Wells Fargo’s legal troubles are building, the San Francisco bank confirmed on Thursday, noting that the Securities and Exchange Commission is now looking into its sham accounts scandal.
The bank has struggled to contain the damage from its acknowledgement in September that thousands of its employees opened accounts customers didn’t ask for, sometimes taking money from an established account to set up an unauthorized one. Since then congressional committees have launched investigations into the matter, along with federal prosecutors and state attorneys general. The Labor Department has launched a “top-to-bottom review” of Wells Fargo.
The SEC, the chief Wall Street watchdog, is now among those looking into the matter, the company said in a government filing. Wells Fargo has also boosted its reserves to deal with legal issues to $1.7 billion from $1 billion, according to the SEC filing.
Lawmakers had called for the SEC to investigate whether the bank had misled investors by not disclosing that it was firing about 1,000 employees a year for setting up the unauthorized accounts. It dismissed about 5,300 employees over a five-year period for such misdeeds. The SEC should ensure “that Wells Fargo and its senior executives are held accountable for a massive, years-long fraud that hurt thousands of customers and potentially cost investors billions of dollars,” Sens. Elizabeth Warren (D-Mass.), Jeff Merkley (D-Ore.) and Bob Menendez (D-N.J.) said in a Sept. 28 letter.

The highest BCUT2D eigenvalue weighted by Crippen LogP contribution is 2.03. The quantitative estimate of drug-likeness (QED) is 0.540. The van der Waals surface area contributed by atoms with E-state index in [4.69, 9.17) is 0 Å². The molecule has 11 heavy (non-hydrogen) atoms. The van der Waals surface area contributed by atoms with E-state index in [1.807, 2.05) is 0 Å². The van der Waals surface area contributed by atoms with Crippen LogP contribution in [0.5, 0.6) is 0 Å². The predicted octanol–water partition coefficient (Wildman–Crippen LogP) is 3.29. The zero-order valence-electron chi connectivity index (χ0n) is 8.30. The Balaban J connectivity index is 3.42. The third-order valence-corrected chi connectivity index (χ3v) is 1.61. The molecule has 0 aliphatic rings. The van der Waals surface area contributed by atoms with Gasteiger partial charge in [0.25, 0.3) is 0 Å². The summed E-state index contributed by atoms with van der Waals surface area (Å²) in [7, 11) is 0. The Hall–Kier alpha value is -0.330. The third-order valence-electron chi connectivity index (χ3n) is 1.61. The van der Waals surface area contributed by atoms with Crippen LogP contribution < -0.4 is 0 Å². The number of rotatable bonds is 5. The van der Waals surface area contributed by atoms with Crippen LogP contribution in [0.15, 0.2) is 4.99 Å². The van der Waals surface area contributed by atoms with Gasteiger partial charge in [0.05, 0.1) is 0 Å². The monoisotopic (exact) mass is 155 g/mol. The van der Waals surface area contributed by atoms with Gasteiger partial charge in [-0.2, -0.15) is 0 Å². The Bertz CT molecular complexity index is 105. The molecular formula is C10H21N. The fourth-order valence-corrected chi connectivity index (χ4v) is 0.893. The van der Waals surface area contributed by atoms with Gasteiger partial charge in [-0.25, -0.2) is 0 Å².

The bank has been roiled by the scandal and launched an extensive campaign to rehabilitate its reputation. Its’ long-time chief executive, John G. Stumpf, retired last month and was replaced by Tim Sloan, its’ chief operating officer.
Sloan is currently touring the country, visiting bank branches and Wells Fargo offices, and has struck a more humble tone is explaining the bank’s problems. While Stumpf repeatedly defended the bank’s culture before incredulous lawmakers, insisting the bad behavior was limited to a small number of employees, Sloan told employees in the company’s Charlotte office last week that Wells Fargo would review its business principles.
“There are things that need to be fixed within our culture. There are weaknesses within it that we must change,” Sloan said.
“It’s also important to note there are no quick fixes to our challenges. You also should expect more tough headlines, as additional accountability actions occur, and other investigations and reviews are completed. Some of that is going to be very painful for us.”